Unlike most rising bands, joan isn’t looking to fit into the cookie-cutter parameters of alternative music, wanting to make records that anyone can listen to, regardless of genre. Composed of singer-songwriters Alan Benjamin Thompson and Steven Rutherford, the Arkansas duo got their start in 2017 after the release of their single “one more touch.”
“We love any music that is accessible to everybody,” Thompson said. “It doesn’t matter if you grew up on country, rock, rap, pop or polka, a great melody will make you feel something. So, that’s our aim every time. We consciously try not to pigeonhole ourselves.”
The duo came together after attending Ouachita Baptist University in Arkansas, often sharing bills during their separate solo endeavors around the state. Eventually, the two grew closer, forming joan and producing “one more touch,” and then other singles in that same year, including “love somebody like you,” which amassed 19.6 million Spotify streams.
A year later, joan was still gaining momentum, creating its first EP titled “portra.” With six songs, the band attracted more followers with songs about love and adolescence, especially evident with tracks like “take me on” and “i loved you first.”
Following the release of “portra,” joan went on its first headlining tour, but with the COVID-19 pandemic’s sudden arrival and negative impact on the touring and music industry, the duo was forced to self-reflect. Yet, this self-reflection only inspired them to tap deeper into their songwriting abilities.
In 2020, joan released another EP, “cloudy,” which saw the duo at their most vulnerable, discussing the state of the world, their mental states and their past and present relationships. Alongside the EP, the duo also dropped the acoustic version of it, called “partly cloudy,” allowing them to continue to use their creative outlet during almost two years of shutdown.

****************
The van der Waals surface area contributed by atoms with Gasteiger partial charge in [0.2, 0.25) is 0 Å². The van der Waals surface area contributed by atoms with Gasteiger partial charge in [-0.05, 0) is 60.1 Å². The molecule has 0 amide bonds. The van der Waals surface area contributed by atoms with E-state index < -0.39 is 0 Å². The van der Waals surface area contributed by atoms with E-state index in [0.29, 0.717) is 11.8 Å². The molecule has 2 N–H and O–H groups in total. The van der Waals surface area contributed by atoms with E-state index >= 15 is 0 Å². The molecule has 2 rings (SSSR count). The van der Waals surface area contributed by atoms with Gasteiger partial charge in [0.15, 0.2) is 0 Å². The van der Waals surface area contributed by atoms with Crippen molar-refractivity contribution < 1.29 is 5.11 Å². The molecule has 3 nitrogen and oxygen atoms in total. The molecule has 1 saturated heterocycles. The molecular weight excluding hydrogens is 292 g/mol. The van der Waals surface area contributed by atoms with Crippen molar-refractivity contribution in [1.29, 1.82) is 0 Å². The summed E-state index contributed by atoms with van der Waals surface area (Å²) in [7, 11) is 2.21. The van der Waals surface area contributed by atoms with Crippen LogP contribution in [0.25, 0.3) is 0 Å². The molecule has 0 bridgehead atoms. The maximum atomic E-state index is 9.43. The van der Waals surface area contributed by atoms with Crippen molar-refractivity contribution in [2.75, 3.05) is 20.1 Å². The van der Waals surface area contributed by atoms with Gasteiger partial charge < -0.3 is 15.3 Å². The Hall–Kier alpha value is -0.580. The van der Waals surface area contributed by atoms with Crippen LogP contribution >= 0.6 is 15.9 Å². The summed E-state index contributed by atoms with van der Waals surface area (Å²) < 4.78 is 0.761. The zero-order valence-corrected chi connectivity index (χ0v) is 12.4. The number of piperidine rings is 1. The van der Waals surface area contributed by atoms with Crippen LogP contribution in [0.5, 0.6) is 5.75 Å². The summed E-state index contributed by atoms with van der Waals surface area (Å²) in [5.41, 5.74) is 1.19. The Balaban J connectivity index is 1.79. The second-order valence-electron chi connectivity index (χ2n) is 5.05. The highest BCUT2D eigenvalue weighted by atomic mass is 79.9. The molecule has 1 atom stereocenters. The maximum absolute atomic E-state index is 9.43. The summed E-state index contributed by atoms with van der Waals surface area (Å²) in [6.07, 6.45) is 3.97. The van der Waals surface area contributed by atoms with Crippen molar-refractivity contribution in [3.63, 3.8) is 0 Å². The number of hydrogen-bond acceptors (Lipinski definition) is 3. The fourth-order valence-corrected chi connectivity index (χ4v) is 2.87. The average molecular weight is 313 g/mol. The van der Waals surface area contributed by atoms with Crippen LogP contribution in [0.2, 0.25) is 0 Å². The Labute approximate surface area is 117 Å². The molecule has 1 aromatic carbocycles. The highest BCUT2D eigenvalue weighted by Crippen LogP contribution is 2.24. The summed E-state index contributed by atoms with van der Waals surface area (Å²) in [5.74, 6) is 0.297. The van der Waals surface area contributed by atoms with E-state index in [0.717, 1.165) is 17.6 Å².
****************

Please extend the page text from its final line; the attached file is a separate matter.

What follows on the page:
Luckily, things began to look up again for the band with the pandemic slowly improving, and a year later, joan collaborated for the first time with BEKA on “brokenhearted (together).” The band also continued to put more music on display, leading to its first compilation, “HEADLINERS: joan.”
Combining all of its single releases from 2021, joan received critical acclaim over its nine songs, with People saying, “... the dynamic duo have built their empire by putting their music first.”
Two years post-pandemic, joan was finally able to tour again alongside indie bands Sawyer and The Wldlfe throughout February and March, stopping in cities such as Memphis, TN and Seattle, WA. The duo also put out two new singles, “don’t wanna be your friend” and “flowers.”
In terms of the latter track, Thompson said, “You can listen to “flowers” and think of it as dedicated to someone you once loved. When it comes to high school or college friends, you have a feeling it’s going to last forever and your friendship is going to last forever until you die. Fast forward five or 10 years, and you think, ‘I haven’t talked to this person.’ It’s a juxtaposition of what life was and what it is now.”
With the wide success of their various EPs and singles, the duo also traveled outside of the U.S., making stops around Asia to perform for fans for the first time in places such as Singapore and Tokyo, Japan.
In 2023, joan is preparing for its new album, “superglue,” which comes out this month, the title in honor of the duo’s daughters. Thompson said, “As new dads, we were like, ‘What if we wrote this about our girls?’ We want them to know we’re superglue for them. We’re the guys you can run to when you’re sad or you want to rejoice because something happy happened at school. If you’re not a parent, it can be about someone you really care about. We’re singing it to our little girls though.”
Now ready to put their new music on display with another tour starting next month, joan will start in Atlanta, GA, at The Masquerade and perform until the end of June. As the duo continues to play in bigger and better venues than their previous tours, all signs point to its success growing in the next years to come in the alternative scene, even if they are now parents.